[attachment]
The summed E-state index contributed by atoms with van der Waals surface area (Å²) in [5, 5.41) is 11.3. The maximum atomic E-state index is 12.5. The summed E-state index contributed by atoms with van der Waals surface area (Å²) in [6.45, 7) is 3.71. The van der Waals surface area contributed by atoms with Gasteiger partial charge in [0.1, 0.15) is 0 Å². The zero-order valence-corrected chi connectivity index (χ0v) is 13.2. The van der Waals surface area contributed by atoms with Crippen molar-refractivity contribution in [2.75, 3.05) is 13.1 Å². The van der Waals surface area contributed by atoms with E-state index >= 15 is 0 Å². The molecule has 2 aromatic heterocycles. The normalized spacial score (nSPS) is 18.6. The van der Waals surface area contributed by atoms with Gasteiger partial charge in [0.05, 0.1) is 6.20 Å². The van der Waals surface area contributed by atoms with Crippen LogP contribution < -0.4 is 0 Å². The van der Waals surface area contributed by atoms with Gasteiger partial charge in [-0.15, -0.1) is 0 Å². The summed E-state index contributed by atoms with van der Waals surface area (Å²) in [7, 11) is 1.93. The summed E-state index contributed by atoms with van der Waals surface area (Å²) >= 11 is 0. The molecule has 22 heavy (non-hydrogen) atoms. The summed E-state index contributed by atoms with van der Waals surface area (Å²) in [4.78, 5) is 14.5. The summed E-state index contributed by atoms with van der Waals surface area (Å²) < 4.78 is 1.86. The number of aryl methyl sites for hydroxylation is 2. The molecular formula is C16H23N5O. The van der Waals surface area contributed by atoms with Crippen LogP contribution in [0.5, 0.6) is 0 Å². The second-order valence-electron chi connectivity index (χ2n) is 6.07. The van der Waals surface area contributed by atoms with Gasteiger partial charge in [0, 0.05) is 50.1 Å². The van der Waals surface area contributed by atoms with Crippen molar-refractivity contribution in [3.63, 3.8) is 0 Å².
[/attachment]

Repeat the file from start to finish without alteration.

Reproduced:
The summed E-state index contributed by atoms with van der Waals surface area (Å²) in [5, 5.41) is 11.3. The maximum atomic E-state index is 12.5. The summed E-state index contributed by atoms with van der Waals surface area (Å²) in [6.45, 7) is 3.71. The van der Waals surface area contributed by atoms with Gasteiger partial charge in [0.1, 0.15) is 0 Å². The zero-order valence-corrected chi connectivity index (χ0v) is 13.2. The van der Waals surface area contributed by atoms with Crippen molar-refractivity contribution in [2.75, 3.05) is 13.1 Å². The van der Waals surface area contributed by atoms with E-state index >= 15 is 0 Å². The molecule has 2 aromatic heterocycles. The normalized spacial score (nSPS) is 18.6. The van der Waals surface area contributed by atoms with Gasteiger partial charge in [0.05, 0.1) is 6.20 Å². The van der Waals surface area contributed by atoms with Crippen LogP contribution < -0.4 is 0 Å². The van der Waals surface area contributed by atoms with Gasteiger partial charge in [-0.15, -0.1) is 0 Å². The summed E-state index contributed by atoms with van der Waals surface area (Å²) in [7, 11) is 1.93. The summed E-state index contributed by atoms with van der Waals surface area (Å²) >= 11 is 0. The molecule has 22 heavy (non-hydrogen) atoms. The summed E-state index contributed by atoms with van der Waals surface area (Å²) in [4.78, 5) is 14.5. The summed E-state index contributed by atoms with van der Waals surface area (Å²) < 4.78 is 1.86. The number of aryl methyl sites for hydroxylation is 2. The molecular formula is C16H23N5O. The van der Waals surface area contributed by atoms with Crippen LogP contribution in [0.5, 0.6) is 0 Å². The second-order valence-electron chi connectivity index (χ2n) is 6.07. The van der Waals surface area contributed by atoms with Gasteiger partial charge in [0, 0.05) is 50.1 Å². The van der Waals surface area contributed by atoms with Crippen molar-refractivity contribution in [3.63, 3.8) is 0 Å².